The books are, in order, a manual for activism, a manual for individual action, and a caustic but entertaining look at some of the policies that have led towards our looming predicament.

Michael Norton: 365 Ways to Change the World

365 Ways coverMost of us would like to see changes in our world but we usually don’t do anything, and often that’s because we simply don’t know where to start. Whether we want better school lunches for our kids or more protection for the Amazonian rainforest, this book will help.

It tackles a new subject every day of the year. In one page we get a quick summary of the topic, web sites to visit to get more information or to act immediately (through online petitions, donations, etc), and a short list of actions anyone can undertake locally.

The activities are as simple and obvious as ‘Make Amends’ (apologise to someone you have harmed) and as odd as ‘Drinking for the Environment’ (Brew your own, or at least drink local beer, to reduce transport costs). In one week, for instance, we learn about conservation holidays, the benefits of walking to school, billboard liberation, treating diarrhoea in the third world, concerts for peace, and school-to-school internet link-ups.

As this sample suggests, the proposals are varied and often entertaining. Some of the 365 actions will be impossible, irrelevant (composting toilets can’t be installed in a seventh-floor unit) or just too hard. But there will be dozens that make the reader think and might encourage her or him into action. Some of them will take more than one day’s spare time so it might all average out pretty well.

An icon at the top of each page identifies it as belonging to one of a dozen themes: Community and Neighbourhood, Culture and Creativity, Democracy and Human Rights, Discrimination, Employment and Enterprise, Environment, Globalisation and Consumerism, Health, International Development, Peace, Volunteering and Citizenship, and Young People.

365 Ways to Change the World is written for adults but many of its pages would be wonderful lesson-starters for upper primary to middle secondary classes on social and environmental themes.

Afterword

Norton has written another book, The Everyday Activist: Everything You Need to Know to Get Off Your Backside and Make a Difference, published by Boxtree, October 2007; £9.99 in the UK.

Penguin, 2006, $24.95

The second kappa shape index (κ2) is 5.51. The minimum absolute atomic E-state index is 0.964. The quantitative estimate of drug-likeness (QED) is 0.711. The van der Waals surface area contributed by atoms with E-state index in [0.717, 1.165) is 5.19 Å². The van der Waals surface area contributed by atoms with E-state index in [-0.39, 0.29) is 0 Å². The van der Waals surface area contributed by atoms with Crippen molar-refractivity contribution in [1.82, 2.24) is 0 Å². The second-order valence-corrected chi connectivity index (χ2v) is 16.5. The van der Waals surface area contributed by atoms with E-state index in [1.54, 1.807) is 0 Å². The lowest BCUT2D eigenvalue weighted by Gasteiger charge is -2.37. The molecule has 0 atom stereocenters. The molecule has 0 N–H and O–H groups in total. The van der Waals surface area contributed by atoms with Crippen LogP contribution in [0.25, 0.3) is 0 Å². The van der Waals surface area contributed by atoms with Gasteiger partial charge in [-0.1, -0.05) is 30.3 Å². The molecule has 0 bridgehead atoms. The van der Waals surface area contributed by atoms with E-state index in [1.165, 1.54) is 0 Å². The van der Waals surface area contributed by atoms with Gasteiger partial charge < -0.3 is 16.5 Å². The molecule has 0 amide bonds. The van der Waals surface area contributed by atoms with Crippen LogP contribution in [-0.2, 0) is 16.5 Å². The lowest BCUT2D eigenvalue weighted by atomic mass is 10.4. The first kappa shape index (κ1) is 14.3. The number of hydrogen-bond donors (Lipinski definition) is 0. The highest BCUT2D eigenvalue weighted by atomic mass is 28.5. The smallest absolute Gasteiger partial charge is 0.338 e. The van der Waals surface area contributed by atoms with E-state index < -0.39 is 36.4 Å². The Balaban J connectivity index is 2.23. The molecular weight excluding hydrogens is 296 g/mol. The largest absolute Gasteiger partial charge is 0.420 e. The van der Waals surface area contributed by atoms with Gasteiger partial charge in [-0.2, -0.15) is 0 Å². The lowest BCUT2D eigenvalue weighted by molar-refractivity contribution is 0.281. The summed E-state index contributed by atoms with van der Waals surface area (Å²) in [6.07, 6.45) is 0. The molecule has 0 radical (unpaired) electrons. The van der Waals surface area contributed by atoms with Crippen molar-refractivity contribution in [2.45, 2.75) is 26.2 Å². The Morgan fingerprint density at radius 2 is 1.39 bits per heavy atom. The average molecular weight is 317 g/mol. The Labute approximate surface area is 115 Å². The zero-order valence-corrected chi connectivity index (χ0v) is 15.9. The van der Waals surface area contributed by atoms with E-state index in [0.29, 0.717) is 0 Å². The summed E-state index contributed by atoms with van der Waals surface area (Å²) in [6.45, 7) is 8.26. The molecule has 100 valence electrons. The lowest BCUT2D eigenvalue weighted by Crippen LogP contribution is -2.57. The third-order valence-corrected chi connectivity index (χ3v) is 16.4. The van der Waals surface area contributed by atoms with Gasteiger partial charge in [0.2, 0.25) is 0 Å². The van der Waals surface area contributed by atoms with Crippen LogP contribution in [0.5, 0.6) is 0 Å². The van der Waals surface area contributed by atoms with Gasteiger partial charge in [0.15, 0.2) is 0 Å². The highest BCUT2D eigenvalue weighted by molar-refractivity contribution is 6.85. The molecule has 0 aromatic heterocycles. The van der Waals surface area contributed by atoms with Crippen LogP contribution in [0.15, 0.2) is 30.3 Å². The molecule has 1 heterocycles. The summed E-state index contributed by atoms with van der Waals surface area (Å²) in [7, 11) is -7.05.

Review published Jan 2007
and updated November 2007

Angela Crocombe: A Lighter Footprint

Lighter Fottprint coverAustralians – yes, all of us – use far more than our share of the Earth’s resources. For sustainability, everyone on Earth must consume them at less than a third of the rate we now take for granted. A Lighter Footprint is dedicated to showing us how we can cut back.

A short introduction explains the need for change and an even shorter final chapter encourages the reader to spread the word, but otherwise it is thoroughly practical: do this, not that; buy this, not that. Crocombe covers one aspect of our domestic consumption per chapter, from Transport, Energy, Building and Renovating, Water, Food and Recycling to Ethical Investment, and then suggests tactics to have similar principles applied in our workplaces. This arrangement of material leads to some repetition but does mean that each chapter can be used as a stand-alone reference.

Crocombe identifies many small ways in which we can change our behaviour (and, incidentally, save ourselves money) and shows that all together they can make a big difference to our impact on the environment. Little of the content will be completely new to the book’s likely audience, but most readers will find plenty that is useful.

Scribe, 2007, $24.95
Reviewed September 2007

Robyn Williams: Future Perfect

future perfect coverThirty-five years as a science journalist for the ABC have given Robyn Williams a terrific overview of the innovations shaping our world. In Future Perfect he looks ahead to see their likely medium-term results. He is, as his regular listeners will expect, perceptive, merciless and entertaining.

Science education in Australia, ‘Intelligent Design’ and the corporatism that treats employees as consumables are all targets of his very critical attention. So are the future of cities and of transport: he reckons we have ten years to fix our worst habits or suffer appalling consequences, but that we can do it if we try. In ‘The future of sex’, though, he lets himself relax: ‘Rumpy Pumpy 101’ for teenage boys and … no, I’ll stop there. Read it yourself.

Allen & Unwin, 2007, $17.95
Review added December 2007

All posted to Green Path October 2020